Sometimes, and not infrequently in 2013, it happens that we see a movie that practically no one else in the world sees. The moving documentary, The Missing Picture, for example, which has an entry at Box Office Mojo showing no box office receipts. Or like Arena of the Street Fighter or Big Ass Spider, which don't show up at Mojo at all.
Or, say, this Persian film, Hiss Dokhtarha Faryad Nemizanand kindly translated as Hush! Girls Don't Scream.
We wanted to see the last Persian film that came to our local, but the distributor had not bothered to fron the $100—that's five Andrew Jacksons—it took to get it subtitled. (This is what the people at the theater told me, as well as they had turned away more than $100 in business for it. They also said non-Perisan people saw it anyway and enjoyed it.)
I was struck by the wordiness of the title, which reminded me of cheesy '70s movies, and maybe even especially late '70s/early '80s made-for-TV movies about the terrible things people do to their children behind closed doors.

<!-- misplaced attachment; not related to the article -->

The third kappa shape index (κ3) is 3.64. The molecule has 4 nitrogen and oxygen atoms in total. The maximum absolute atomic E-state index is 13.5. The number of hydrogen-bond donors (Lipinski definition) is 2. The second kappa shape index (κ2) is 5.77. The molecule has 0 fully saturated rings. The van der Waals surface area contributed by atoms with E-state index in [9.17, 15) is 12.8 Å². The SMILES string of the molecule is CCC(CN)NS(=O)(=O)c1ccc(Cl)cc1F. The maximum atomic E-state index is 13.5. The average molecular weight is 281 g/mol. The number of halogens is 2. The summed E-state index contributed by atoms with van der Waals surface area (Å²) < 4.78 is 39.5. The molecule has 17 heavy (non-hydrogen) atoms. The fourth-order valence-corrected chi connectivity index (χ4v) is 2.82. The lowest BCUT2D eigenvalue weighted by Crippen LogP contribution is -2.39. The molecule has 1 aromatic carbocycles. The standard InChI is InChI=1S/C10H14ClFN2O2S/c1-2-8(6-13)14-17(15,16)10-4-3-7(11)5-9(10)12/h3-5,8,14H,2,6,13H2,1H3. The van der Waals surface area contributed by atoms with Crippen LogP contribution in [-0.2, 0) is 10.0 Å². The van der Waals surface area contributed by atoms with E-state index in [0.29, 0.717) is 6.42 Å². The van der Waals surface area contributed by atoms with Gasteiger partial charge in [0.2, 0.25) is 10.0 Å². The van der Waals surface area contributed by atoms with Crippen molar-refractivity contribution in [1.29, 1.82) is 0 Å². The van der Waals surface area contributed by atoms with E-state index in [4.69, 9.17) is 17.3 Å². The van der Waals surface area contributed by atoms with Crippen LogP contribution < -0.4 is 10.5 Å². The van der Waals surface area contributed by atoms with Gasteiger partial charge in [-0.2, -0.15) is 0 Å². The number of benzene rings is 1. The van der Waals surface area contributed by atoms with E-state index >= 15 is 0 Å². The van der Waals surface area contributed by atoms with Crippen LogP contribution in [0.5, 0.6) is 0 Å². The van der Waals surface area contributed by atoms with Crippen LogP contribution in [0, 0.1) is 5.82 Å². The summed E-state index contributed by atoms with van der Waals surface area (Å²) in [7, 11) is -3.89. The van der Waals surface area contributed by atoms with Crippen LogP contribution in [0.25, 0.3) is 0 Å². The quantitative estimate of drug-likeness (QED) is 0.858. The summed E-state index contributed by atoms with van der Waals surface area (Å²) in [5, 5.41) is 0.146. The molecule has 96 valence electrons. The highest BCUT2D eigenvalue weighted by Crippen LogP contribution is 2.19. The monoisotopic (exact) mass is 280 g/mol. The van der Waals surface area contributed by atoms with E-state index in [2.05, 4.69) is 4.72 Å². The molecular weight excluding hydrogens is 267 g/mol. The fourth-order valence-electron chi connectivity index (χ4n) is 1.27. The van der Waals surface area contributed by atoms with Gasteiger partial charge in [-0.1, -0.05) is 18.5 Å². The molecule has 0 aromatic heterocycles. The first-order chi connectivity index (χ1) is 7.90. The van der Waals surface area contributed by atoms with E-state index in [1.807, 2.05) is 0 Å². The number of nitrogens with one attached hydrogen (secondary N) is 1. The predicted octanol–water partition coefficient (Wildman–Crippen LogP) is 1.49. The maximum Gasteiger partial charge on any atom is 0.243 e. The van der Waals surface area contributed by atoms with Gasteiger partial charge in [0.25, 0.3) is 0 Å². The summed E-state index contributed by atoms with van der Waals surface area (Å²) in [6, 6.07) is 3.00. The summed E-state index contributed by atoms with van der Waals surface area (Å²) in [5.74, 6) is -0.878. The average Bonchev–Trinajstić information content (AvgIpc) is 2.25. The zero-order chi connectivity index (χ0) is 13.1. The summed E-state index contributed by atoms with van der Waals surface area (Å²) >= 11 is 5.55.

The funny thing is, that's what this is: A story of a woman who murders a random man on her wedding day, and turns out to have done so due to a dark history. Enhancing the feeling is low-budget lighting and sets, as well as a '70s color palette (though there is some surprisingly effective camera work at times).
Not helping matters is spotty subtitles, rumored to cost around $100.
And yet. The film rises above its own limitations. Partly this is due to strong performances, partly due to the earnest handling of the subject matter, and partly due to certain oddities of Iranian culture.
For example, it's probably no surprise to anyone that when a woman is raped in Iran, it's considered her fault and she may be punished (even killed for it). It's probably not much less surprising that a child who is molested brings dishonor to his or her family, so much so that the family would cover it up rather than report it.
Somewhat more interesting is that "blood money" (last seen in The Separation) means that a person convicted of a crime can be granted a reprieve if a member of the victims family allows.
Hush! moves from mystery to personal drama to courtroom drama to an action-suspense film by the end, and there's an authenticity to the proceedings which makes it increasingly compelling. The Boy barely noted the lower production values, but we both came out liking it a lot.